* FTSEurofirst 300 ends flat
* Italy’s FTSE MIB down 0.9 percent
* UniCredit recommends Germany over Italy or Spain
By Toni Vorobyova
LONDON, March 4 (Reuters) - European equities finished a volatile session broadly flat on Monday after investors balanced fresh assurances of global central bank stimulus against some disappointing earnings and political uncertainty in Italy.
The pan-European FTSEurofirst 300 index closed flat at 1,168.36 points, recovering some poise in afternoon trade after Janet Yellen became the latest U.S. Federal Reserve official to reaffirm a commitment to its monetary easing policy for some time yet.
Italy’s FTSE MIB, however, was a clear laggard, posting close to a three-month intra-day low and finishing 0.9 percent lower on signs that the country could be edging towards another election within months after polls ended in a stalemate last week.
”Short term, the uncertainty is dominating the equity market,“ UniCredit equity strategist Tammo Greetfeld said. ”This period of heightened uncertainty will most likely persist for some time.
“The Spanish and Italian equity markets are most at risk from price setbacks, and investments should be focused on the German equity market, as this offers the best chance of continuing the positive development of the past several months.”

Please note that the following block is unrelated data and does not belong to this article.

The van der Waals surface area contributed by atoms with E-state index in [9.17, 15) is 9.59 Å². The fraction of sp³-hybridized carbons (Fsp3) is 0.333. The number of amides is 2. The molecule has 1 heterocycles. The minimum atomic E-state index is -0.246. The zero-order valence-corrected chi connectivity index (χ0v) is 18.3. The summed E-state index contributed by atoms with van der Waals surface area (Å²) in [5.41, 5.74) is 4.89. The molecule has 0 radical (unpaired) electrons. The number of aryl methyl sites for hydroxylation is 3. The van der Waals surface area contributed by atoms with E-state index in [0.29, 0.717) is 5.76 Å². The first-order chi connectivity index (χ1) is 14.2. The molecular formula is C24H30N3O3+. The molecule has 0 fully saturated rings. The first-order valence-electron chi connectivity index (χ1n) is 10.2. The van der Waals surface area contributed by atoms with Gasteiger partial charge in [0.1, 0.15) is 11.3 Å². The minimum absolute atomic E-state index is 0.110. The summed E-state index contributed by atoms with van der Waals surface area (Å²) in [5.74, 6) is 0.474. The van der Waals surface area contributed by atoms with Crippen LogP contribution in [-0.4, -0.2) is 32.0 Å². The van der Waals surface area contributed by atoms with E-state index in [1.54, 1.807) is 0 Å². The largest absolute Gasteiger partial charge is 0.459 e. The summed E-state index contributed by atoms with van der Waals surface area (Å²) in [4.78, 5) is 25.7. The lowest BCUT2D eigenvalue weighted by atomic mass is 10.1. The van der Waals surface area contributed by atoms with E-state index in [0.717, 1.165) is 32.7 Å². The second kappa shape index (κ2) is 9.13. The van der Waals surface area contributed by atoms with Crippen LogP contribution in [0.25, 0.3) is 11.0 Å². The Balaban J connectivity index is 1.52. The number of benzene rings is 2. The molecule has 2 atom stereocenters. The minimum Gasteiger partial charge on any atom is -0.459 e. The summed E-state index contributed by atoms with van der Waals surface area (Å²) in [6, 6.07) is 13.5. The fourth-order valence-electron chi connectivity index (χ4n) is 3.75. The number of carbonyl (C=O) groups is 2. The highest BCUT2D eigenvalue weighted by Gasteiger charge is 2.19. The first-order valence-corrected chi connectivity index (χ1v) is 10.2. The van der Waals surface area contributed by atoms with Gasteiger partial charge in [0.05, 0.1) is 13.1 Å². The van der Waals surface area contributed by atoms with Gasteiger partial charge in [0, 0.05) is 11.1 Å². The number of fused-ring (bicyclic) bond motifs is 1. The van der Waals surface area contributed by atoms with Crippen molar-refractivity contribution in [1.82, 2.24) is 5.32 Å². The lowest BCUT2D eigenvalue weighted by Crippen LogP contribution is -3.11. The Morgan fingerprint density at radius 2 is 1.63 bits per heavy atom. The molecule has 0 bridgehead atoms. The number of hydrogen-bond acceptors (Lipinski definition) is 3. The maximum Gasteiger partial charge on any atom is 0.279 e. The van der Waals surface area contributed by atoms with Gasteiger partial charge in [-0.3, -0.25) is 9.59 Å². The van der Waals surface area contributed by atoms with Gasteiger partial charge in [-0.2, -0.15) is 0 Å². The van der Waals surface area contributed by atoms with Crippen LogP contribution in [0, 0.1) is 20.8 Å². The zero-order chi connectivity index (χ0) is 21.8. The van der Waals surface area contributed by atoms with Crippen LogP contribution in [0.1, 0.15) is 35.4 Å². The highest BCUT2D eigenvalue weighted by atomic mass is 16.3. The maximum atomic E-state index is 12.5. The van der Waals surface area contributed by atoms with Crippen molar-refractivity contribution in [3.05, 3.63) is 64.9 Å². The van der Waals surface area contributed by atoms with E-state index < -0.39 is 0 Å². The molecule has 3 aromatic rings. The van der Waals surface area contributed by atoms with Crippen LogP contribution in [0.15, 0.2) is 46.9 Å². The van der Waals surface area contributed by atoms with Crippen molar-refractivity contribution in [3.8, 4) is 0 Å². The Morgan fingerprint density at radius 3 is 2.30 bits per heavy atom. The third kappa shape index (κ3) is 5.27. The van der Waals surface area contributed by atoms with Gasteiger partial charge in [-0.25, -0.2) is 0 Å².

Within sectors, Greetfeld recommended what he termed “stable growth”, namely food and beverage, healthcare and personal and household goods.
Those were among the top performers on Monday, with gains of between 0.4 percent and 0.7 percent. Basic resources and banks, on the other hand, were the laggards.
The latter were hit by below forecast earnings at heavyweight HSBC, the shares of which fell 2.5 percent in more than double their usual daily volumes.
Among other things, HSBC said it was hit by falling market values in equities, which crimped its trading revenue. The low volumes have also been a key drag on equity markets as a whole, with trading activity on FTSEurofirst 300 last year nearly 40 percent below that of 2007, Thomson Reuters data shows.
Other heavy fallers included Belgian telecoms group Belgacom , Britain’s Lloyds Bank and German retailer Metro. All extended post-results losses into a second session as the numbers filtered through into analyst downgrades.
With the 2012 earnings season in Europe nearly two thirds of the way through, 39 percent of STOXX 600 companies that have already reported have missed forecasts, prompting analysts to cut this year’s views by an average of 1.6 percent in the past 30 days, according to Thomson Reuters Starmine.
The results have played a key part in stalling the June to January rally in European equity markets to multi-year peaks.
“The trouble is that the market rehabilitated itself, not the economy, so that’s why we have latterly been rowing back on our shorter-term optimism on the European equity market,” said Andrew Parry, chief executive of Hermes Sourcecap.
“It has been less and less about a sector effect and more and more about finding winners. It is now much more about a stock-picker’s environment than it is about playing risk premiums and that sort of factor exposure.”
Parry’s picks include Swiss bank UBS and Swedish investment company Kinnevik.